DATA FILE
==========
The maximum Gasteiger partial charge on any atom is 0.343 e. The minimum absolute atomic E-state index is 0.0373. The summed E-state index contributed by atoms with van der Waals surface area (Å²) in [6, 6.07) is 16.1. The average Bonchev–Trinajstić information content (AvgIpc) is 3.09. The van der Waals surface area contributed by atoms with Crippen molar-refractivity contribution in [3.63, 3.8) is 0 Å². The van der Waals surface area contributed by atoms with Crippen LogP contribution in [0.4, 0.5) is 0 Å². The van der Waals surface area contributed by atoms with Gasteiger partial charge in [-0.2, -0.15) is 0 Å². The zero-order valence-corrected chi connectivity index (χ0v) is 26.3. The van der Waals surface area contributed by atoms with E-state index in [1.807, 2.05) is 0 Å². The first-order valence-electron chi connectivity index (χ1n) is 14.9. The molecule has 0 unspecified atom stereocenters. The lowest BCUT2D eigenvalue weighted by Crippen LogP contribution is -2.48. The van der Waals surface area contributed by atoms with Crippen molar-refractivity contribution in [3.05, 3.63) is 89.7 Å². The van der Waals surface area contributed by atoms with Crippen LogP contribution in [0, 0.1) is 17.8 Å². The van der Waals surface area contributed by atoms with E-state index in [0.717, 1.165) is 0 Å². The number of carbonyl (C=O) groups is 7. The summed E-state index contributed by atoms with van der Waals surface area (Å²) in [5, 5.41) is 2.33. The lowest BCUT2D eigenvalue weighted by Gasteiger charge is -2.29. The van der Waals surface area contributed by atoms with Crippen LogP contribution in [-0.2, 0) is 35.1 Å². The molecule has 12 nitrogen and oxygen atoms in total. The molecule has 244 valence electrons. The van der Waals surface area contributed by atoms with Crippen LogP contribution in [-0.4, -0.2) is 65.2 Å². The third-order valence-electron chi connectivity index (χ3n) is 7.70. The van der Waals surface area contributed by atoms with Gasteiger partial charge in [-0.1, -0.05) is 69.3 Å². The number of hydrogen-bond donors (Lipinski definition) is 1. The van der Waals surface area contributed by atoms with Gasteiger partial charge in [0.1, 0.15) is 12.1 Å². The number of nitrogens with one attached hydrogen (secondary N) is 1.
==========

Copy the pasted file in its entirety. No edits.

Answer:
The maximum Gasteiger partial charge on any atom is 0.343 e. The minimum absolute atomic E-state index is 0.0373. The summed E-state index contributed by atoms with van der Waals surface area (Å²) in [6, 6.07) is 16.1. The average Bonchev–Trinajstić information content (AvgIpc) is 3.09. The van der Waals surface area contributed by atoms with Crippen molar-refractivity contribution in [3.63, 3.8) is 0 Å². The van der Waals surface area contributed by atoms with Crippen LogP contribution in [0.4, 0.5) is 0 Å². The van der Waals surface area contributed by atoms with Gasteiger partial charge in [-0.2, -0.15) is 0 Å². The zero-order valence-corrected chi connectivity index (χ0v) is 26.3. The van der Waals surface area contributed by atoms with E-state index in [1.807, 2.05) is 0 Å². The first-order valence-electron chi connectivity index (χ1n) is 14.9. The molecule has 0 unspecified atom stereocenters. The lowest BCUT2D eigenvalue weighted by Crippen LogP contribution is -2.48. The van der Waals surface area contributed by atoms with Crippen molar-refractivity contribution in [3.05, 3.63) is 89.7 Å². The van der Waals surface area contributed by atoms with Crippen LogP contribution in [0, 0.1) is 17.8 Å². The van der Waals surface area contributed by atoms with E-state index in [0.717, 1.165) is 0 Å². The number of carbonyl (C=O) groups is 7. The summed E-state index contributed by atoms with van der Waals surface area (Å²) in [5, 5.41) is 2.33. The lowest BCUT2D eigenvalue weighted by Gasteiger charge is -2.29. The van der Waals surface area contributed by atoms with Crippen LogP contribution in [-0.2, 0) is 35.1 Å². The molecule has 12 nitrogen and oxygen atoms in total. The molecule has 244 valence electrons. The van der Waals surface area contributed by atoms with Crippen LogP contribution in [-0.4, -0.2) is 65.2 Å². The third-order valence-electron chi connectivity index (χ3n) is 7.70. The van der Waals surface area contributed by atoms with Gasteiger partial charge in [-0.1, -0.05) is 69.3 Å². The number of hydrogen-bond donors (Lipinski definition) is 1. The van der Waals surface area contributed by atoms with Gasteiger partial charge in [0.1, 0.15) is 12.1 Å². The number of nitrogens with one attached hydrogen (secondary N) is 1.